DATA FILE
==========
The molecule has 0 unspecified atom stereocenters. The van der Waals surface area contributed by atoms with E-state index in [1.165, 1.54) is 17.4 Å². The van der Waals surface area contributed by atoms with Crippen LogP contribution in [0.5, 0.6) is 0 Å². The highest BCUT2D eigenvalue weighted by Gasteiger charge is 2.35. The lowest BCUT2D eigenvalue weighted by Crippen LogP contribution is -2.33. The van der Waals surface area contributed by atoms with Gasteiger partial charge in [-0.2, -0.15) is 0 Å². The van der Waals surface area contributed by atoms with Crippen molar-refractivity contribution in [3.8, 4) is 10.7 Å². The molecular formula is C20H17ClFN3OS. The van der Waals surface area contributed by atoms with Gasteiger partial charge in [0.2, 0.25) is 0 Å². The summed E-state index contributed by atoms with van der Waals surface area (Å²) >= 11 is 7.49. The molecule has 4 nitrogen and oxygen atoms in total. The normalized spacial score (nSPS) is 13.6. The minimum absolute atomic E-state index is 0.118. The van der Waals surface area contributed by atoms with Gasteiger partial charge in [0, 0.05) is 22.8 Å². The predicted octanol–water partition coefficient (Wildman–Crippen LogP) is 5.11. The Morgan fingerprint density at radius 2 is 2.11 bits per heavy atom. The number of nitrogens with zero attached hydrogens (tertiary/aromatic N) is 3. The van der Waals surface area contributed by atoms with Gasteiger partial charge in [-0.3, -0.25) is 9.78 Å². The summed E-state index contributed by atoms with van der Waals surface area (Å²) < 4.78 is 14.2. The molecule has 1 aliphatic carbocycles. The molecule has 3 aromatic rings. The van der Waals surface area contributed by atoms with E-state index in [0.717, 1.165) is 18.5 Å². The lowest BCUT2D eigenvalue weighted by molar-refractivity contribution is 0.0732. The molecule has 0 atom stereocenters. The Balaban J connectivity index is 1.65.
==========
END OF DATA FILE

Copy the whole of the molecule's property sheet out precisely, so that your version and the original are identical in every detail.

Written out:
The molecule has 0 unspecified atom stereocenters. The van der Waals surface area contributed by atoms with E-state index in [1.165, 1.54) is 17.4 Å². The van der Waals surface area contributed by atoms with Crippen LogP contribution in [0.5, 0.6) is 0 Å². The highest BCUT2D eigenvalue weighted by Gasteiger charge is 2.35. The lowest BCUT2D eigenvalue weighted by Crippen LogP contribution is -2.33. The van der Waals surface area contributed by atoms with Gasteiger partial charge in [-0.2, -0.15) is 0 Å². The van der Waals surface area contributed by atoms with Crippen molar-refractivity contribution in [3.8, 4) is 10.7 Å². The molecular formula is C20H17ClFN3OS. The van der Waals surface area contributed by atoms with Gasteiger partial charge in [0.2, 0.25) is 0 Å². The summed E-state index contributed by atoms with van der Waals surface area (Å²) >= 11 is 7.49. The molecule has 4 nitrogen and oxygen atoms in total. The normalized spacial score (nSPS) is 13.6. The minimum absolute atomic E-state index is 0.118. The van der Waals surface area contributed by atoms with Gasteiger partial charge in [0, 0.05) is 22.8 Å². The predicted octanol–water partition coefficient (Wildman–Crippen LogP) is 5.11. The Morgan fingerprint density at radius 2 is 2.11 bits per heavy atom. The number of nitrogens with zero attached hydrogens (tertiary/aromatic N) is 3. The van der Waals surface area contributed by atoms with Gasteiger partial charge in [-0.3, -0.25) is 9.78 Å². The summed E-state index contributed by atoms with van der Waals surface area (Å²) < 4.78 is 14.2. The molecule has 1 aliphatic carbocycles. The molecule has 3 aromatic rings. The van der Waals surface area contributed by atoms with E-state index in [0.717, 1.165) is 18.5 Å². The lowest BCUT2D eigenvalue weighted by molar-refractivity contribution is 0.0732. The molecule has 0 atom stereocenters. The Balaban J connectivity index is 1.65.